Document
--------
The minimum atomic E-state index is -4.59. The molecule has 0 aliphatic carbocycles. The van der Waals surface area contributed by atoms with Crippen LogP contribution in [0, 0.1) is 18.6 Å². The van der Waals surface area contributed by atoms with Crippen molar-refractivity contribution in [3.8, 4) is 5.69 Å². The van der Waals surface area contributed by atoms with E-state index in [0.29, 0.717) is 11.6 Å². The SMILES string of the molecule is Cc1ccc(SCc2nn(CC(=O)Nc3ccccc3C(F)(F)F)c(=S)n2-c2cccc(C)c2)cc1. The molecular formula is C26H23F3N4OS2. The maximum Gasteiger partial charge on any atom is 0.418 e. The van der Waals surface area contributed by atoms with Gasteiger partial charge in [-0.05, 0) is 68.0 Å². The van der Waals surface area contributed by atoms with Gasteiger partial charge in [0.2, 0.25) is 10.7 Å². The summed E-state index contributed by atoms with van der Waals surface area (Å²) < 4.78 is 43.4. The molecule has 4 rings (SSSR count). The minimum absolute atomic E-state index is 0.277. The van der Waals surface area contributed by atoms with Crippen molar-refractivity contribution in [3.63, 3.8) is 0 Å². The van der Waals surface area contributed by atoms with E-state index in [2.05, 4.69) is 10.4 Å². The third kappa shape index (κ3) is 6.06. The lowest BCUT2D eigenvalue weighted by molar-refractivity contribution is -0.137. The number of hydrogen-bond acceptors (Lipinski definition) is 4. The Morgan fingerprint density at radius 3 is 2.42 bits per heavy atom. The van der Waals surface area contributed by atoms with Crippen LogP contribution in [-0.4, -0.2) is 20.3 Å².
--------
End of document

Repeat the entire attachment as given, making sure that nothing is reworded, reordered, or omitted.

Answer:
The minimum atomic E-state index is -4.59. The molecule has 0 aliphatic carbocycles. The van der Waals surface area contributed by atoms with Crippen LogP contribution in [0, 0.1) is 18.6 Å². The van der Waals surface area contributed by atoms with Crippen molar-refractivity contribution in [3.8, 4) is 5.69 Å². The van der Waals surface area contributed by atoms with E-state index in [0.29, 0.717) is 11.6 Å². The SMILES string of the molecule is Cc1ccc(SCc2nn(CC(=O)Nc3ccccc3C(F)(F)F)c(=S)n2-c2cccc(C)c2)cc1. The molecular formula is C26H23F3N4OS2. The maximum Gasteiger partial charge on any atom is 0.418 e. The van der Waals surface area contributed by atoms with Gasteiger partial charge in [-0.05, 0) is 68.0 Å². The van der Waals surface area contributed by atoms with Gasteiger partial charge in [0.2, 0.25) is 10.7 Å². The summed E-state index contributed by atoms with van der Waals surface area (Å²) < 4.78 is 43.4. The molecule has 4 rings (SSSR count). The minimum absolute atomic E-state index is 0.277. The van der Waals surface area contributed by atoms with Crippen molar-refractivity contribution in [3.63, 3.8) is 0 Å². The van der Waals surface area contributed by atoms with E-state index in [2.05, 4.69) is 10.4 Å². The third kappa shape index (κ3) is 6.06. The lowest BCUT2D eigenvalue weighted by molar-refractivity contribution is -0.137. The number of hydrogen-bond acceptors (Lipinski definition) is 4. The Morgan fingerprint density at radius 3 is 2.42 bits per heavy atom. The van der Waals surface area contributed by atoms with Crippen LogP contribution in [-0.4, -0.2) is 20.3 Å².